In the treatment of around 50% of cancer patients the radiation therapy is used. It is remains the most important nonsurgical treatment in the management of solid malignancies. Treatment with ionizing radiation (IR) can render the tumor cells immunogenic and potentially generate antitumor immune responses.
However, several preclinical studies have demonstrated the generation of systemic immune responses following combination therapy with IR and immuno-modulators such as small molecule agonists of the Toll-like receptor (TLR) family members TLR7 and TLR9.
Synthetic small molecule agonists of TLR7 have been developed for the treatment of genital warts and superficial basal cell carcinoma. However, delivery of topical TLR7 agonists to non-cutaneous tumors was challenging and had required image-guided delivery such as ultrasound or computerized tomography.
Scientists from the University of Manchester had demonstrated that systemic delivery of a TLR7-selective small molecule agonist (852A; Pfizer) leads to the priming of systemic immune responses capable of reducing both primary and metastatic tumor burden.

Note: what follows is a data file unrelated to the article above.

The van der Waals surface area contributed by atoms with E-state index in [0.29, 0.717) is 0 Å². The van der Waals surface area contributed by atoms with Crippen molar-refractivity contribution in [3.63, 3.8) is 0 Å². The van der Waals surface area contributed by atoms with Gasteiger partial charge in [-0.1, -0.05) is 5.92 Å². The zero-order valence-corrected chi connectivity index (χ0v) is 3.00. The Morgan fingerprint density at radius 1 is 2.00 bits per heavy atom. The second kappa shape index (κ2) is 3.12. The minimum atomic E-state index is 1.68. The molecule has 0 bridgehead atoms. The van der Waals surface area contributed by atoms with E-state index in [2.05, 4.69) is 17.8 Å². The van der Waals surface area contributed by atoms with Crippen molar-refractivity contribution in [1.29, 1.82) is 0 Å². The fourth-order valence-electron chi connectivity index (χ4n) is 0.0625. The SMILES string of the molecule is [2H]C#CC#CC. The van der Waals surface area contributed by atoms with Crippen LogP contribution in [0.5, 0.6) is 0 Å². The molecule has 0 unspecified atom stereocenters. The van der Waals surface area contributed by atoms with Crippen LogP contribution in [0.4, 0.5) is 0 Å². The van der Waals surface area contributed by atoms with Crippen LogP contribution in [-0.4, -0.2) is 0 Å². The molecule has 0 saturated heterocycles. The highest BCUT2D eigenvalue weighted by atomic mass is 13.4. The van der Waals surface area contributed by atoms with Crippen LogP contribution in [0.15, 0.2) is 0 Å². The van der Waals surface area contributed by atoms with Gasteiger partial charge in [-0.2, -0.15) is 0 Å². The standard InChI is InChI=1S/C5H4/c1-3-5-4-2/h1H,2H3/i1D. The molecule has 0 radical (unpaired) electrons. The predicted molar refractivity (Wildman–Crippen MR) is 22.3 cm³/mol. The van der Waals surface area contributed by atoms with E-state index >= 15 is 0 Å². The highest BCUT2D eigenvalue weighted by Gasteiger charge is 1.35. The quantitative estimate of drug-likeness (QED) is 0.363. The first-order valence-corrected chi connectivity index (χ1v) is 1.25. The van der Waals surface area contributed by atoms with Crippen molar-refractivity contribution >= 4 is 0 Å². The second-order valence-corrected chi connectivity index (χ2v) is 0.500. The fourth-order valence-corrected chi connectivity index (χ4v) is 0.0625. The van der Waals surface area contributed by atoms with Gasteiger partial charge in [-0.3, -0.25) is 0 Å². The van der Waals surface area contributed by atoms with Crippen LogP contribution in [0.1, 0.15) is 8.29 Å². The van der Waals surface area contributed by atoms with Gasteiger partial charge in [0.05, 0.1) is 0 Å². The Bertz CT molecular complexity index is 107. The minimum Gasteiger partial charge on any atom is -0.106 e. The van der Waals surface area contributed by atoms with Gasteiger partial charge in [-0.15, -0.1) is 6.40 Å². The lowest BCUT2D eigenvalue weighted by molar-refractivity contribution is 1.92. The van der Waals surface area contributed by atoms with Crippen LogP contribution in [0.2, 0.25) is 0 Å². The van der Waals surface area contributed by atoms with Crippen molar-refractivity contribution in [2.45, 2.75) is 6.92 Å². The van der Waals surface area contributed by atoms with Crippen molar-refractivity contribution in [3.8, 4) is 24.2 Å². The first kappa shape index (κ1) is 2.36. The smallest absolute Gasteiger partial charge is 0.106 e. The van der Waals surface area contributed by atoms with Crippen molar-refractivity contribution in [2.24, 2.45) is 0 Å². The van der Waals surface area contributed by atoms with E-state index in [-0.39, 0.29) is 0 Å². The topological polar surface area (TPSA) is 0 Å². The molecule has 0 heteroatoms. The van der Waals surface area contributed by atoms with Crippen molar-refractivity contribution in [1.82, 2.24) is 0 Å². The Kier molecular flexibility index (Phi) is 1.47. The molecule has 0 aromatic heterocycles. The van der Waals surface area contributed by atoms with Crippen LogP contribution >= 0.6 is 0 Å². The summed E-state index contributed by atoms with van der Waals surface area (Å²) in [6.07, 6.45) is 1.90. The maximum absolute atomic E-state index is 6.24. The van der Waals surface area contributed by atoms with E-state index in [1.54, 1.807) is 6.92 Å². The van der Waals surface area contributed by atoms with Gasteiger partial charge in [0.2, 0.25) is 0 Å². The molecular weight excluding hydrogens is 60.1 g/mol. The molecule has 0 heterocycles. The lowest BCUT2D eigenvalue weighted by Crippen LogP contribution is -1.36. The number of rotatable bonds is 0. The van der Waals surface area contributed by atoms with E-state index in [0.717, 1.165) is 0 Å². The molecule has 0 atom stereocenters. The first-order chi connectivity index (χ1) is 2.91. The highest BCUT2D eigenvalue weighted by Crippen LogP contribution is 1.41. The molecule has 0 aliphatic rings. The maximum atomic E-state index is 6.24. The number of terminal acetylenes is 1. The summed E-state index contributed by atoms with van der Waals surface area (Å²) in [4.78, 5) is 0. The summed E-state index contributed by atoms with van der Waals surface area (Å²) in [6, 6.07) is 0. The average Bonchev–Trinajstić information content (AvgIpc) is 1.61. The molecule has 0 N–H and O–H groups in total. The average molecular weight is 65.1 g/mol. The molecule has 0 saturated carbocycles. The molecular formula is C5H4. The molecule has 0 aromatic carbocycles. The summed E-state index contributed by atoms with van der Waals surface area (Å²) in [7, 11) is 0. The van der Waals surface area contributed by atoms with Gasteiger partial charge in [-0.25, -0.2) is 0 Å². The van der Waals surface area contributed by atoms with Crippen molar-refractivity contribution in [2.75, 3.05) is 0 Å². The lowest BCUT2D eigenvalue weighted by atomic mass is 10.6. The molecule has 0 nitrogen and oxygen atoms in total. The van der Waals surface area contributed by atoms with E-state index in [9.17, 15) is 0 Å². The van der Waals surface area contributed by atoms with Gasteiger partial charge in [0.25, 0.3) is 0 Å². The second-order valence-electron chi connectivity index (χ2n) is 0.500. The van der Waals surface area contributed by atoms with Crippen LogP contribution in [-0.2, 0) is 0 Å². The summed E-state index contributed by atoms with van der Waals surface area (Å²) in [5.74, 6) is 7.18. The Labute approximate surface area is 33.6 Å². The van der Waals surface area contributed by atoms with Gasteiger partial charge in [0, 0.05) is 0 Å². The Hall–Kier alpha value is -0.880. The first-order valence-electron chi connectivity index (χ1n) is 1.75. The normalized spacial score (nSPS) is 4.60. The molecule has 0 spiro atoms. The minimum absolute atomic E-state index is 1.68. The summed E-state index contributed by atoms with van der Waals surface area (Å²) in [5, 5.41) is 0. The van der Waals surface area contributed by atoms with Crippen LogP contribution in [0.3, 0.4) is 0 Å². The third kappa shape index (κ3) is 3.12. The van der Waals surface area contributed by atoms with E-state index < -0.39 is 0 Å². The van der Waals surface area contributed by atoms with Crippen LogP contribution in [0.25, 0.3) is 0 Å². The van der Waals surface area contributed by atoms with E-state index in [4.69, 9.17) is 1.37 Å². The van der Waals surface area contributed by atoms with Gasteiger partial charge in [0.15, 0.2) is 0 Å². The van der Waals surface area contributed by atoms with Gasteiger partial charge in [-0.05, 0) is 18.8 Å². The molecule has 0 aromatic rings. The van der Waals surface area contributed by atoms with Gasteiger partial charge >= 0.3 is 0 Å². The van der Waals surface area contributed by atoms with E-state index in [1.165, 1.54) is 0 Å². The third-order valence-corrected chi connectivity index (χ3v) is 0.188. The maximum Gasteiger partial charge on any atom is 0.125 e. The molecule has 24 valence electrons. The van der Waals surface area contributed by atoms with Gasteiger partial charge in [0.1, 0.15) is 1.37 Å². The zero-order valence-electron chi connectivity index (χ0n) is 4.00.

In collaboration with AstraZeneca and Dainippon Sumitomo Pharma, the Manchester group led by Professor Ian Stratford, from Manchester Pharmacy School and Professor Tim Illidge, had looked at another molecule that activates TLR7, known as DSR-6434, which has a higher water solubility and a 300-fold greater potency for human TLR7 than 852A.
The results demonstrate that combination of DSR-6434 with local IR of the primary tumor significantly reduced metastatic burden in the lung, primes an antitumor CD8+ T-cell response leading to improved survival in syngeneic models of colorectal carcinoma and fibrosarcoma and efficacy extends to sites outside of the field of irradiation, reducing metastatic load.
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